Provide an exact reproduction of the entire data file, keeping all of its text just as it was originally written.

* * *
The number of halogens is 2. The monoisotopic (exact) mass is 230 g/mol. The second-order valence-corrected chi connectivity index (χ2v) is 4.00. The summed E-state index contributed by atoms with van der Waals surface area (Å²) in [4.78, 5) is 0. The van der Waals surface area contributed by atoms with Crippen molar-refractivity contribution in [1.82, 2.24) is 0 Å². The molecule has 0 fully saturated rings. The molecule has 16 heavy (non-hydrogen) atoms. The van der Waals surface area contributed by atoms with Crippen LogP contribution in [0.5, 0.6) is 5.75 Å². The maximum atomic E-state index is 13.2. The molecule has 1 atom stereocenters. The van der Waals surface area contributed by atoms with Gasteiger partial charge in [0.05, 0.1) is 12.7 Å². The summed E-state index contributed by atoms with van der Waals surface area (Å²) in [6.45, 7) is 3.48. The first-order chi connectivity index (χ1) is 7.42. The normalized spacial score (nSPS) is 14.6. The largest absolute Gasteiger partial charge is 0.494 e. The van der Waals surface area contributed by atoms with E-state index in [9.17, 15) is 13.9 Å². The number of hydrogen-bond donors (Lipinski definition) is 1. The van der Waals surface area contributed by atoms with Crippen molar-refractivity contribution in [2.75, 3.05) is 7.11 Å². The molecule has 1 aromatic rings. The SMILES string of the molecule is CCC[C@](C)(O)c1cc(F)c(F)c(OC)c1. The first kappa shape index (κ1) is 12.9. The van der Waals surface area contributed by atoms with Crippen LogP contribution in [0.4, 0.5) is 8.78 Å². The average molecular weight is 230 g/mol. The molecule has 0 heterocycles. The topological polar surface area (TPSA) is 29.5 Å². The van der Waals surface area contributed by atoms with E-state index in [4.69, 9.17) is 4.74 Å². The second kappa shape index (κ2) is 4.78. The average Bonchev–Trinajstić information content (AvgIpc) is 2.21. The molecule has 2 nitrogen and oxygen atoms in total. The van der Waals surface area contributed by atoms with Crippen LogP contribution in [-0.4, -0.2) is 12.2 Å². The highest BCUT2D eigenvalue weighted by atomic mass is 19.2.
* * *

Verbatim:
The number of halogens is 2. The monoisotopic (exact) mass is 230 g/mol. The second-order valence-corrected chi connectivity index (χ2v) is 4.00. The summed E-state index contributed by atoms with van der Waals surface area (Å²) in [4.78, 5) is 0. The van der Waals surface area contributed by atoms with Crippen molar-refractivity contribution in [1.82, 2.24) is 0 Å². The molecule has 0 fully saturated rings. The molecule has 16 heavy (non-hydrogen) atoms. The van der Waals surface area contributed by atoms with Crippen LogP contribution in [0.5, 0.6) is 5.75 Å². The maximum atomic E-state index is 13.2. The molecule has 1 atom stereocenters. The van der Waals surface area contributed by atoms with Gasteiger partial charge in [0.05, 0.1) is 12.7 Å². The summed E-state index contributed by atoms with van der Waals surface area (Å²) in [6.45, 7) is 3.48. The first-order chi connectivity index (χ1) is 7.42. The normalized spacial score (nSPS) is 14.6. The largest absolute Gasteiger partial charge is 0.494 e. The van der Waals surface area contributed by atoms with E-state index in [9.17, 15) is 13.9 Å². The number of hydrogen-bond donors (Lipinski definition) is 1. The van der Waals surface area contributed by atoms with Crippen molar-refractivity contribution in [2.75, 3.05) is 7.11 Å². The molecule has 1 aromatic rings. The SMILES string of the molecule is CCC[C@](C)(O)c1cc(F)c(F)c(OC)c1. The first kappa shape index (κ1) is 12.9. The van der Waals surface area contributed by atoms with Crippen LogP contribution in [0.4, 0.5) is 8.78 Å². The average molecular weight is 230 g/mol. The molecule has 0 heterocycles. The topological polar surface area (TPSA) is 29.5 Å². The van der Waals surface area contributed by atoms with E-state index in [4.69, 9.17) is 4.74 Å². The second kappa shape index (κ2) is 4.78. The average Bonchev–Trinajstić information content (AvgIpc) is 2.21. The molecule has 2 nitrogen and oxygen atoms in total. The van der Waals surface area contributed by atoms with Crippen LogP contribution in [-0.4, -0.2) is 12.2 Å². The highest BCUT2D eigenvalue weighted by atomic mass is 19.2.